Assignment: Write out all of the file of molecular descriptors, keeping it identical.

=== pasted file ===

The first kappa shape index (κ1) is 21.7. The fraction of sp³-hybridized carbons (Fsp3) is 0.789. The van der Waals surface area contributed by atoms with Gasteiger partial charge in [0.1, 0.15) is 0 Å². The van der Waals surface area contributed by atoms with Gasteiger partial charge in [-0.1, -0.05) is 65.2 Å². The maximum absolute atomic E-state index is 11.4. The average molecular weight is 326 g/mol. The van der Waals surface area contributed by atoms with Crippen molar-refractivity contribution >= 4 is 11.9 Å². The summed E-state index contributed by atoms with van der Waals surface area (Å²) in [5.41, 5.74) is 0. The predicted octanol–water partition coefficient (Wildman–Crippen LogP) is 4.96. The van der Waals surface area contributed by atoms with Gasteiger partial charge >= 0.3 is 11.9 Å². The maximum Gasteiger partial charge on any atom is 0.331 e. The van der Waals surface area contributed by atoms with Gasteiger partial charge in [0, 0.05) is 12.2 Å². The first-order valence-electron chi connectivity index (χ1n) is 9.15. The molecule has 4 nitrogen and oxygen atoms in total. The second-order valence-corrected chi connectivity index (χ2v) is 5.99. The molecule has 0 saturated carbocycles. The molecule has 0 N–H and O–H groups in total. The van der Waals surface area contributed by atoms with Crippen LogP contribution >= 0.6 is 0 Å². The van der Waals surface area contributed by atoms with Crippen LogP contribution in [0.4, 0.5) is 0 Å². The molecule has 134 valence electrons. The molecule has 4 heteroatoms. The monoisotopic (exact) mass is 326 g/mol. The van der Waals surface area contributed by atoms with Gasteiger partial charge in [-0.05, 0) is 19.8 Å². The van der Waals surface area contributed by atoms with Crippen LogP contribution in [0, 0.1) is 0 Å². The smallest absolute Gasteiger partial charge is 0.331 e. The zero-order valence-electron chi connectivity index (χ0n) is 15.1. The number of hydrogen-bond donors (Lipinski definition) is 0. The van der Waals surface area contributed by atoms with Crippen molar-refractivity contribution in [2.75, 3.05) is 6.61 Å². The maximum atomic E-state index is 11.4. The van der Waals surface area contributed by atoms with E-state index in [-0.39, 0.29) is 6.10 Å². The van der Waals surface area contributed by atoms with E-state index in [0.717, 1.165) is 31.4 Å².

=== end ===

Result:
The first kappa shape index (κ1) is 21.7. The fraction of sp³-hybridized carbons (Fsp3) is 0.789. The van der Waals surface area contributed by atoms with Gasteiger partial charge in [0.1, 0.15) is 0 Å². The van der Waals surface area contributed by atoms with Gasteiger partial charge in [-0.1, -0.05) is 65.2 Å². The maximum absolute atomic E-state index is 11.4. The average molecular weight is 326 g/mol. The van der Waals surface area contributed by atoms with Crippen molar-refractivity contribution >= 4 is 11.9 Å². The summed E-state index contributed by atoms with van der Waals surface area (Å²) in [5.41, 5.74) is 0. The predicted octanol–water partition coefficient (Wildman–Crippen LogP) is 4.96. The van der Waals surface area contributed by atoms with Gasteiger partial charge >= 0.3 is 11.9 Å². The maximum Gasteiger partial charge on any atom is 0.331 e. The van der Waals surface area contributed by atoms with Gasteiger partial charge in [0, 0.05) is 12.2 Å². The first-order valence-electron chi connectivity index (χ1n) is 9.15. The molecule has 4 nitrogen and oxygen atoms in total. The second-order valence-corrected chi connectivity index (χ2v) is 5.99. The molecule has 0 saturated carbocycles. The molecule has 0 N–H and O–H groups in total. The van der Waals surface area contributed by atoms with Crippen LogP contribution >= 0.6 is 0 Å². The van der Waals surface area contributed by atoms with Crippen LogP contribution in [0.4, 0.5) is 0 Å². The molecule has 134 valence electrons. The molecule has 4 heteroatoms. The monoisotopic (exact) mass is 326 g/mol. The van der Waals surface area contributed by atoms with Gasteiger partial charge in [-0.05, 0) is 19.8 Å². The van der Waals surface area contributed by atoms with Crippen LogP contribution in [0, 0.1) is 0 Å². The smallest absolute Gasteiger partial charge is 0.331 e. The zero-order valence-electron chi connectivity index (χ0n) is 15.1. The number of hydrogen-bond donors (Lipinski definition) is 0. The van der Waals surface area contributed by atoms with Crippen molar-refractivity contribution in [2.75, 3.05) is 6.61 Å². The maximum atomic E-state index is 11.4. The van der Waals surface area contributed by atoms with E-state index in [-0.39, 0.29) is 6.10 Å². The van der Waals surface area contributed by atoms with E-state index in [0.717, 1.165) is 31.4 Å².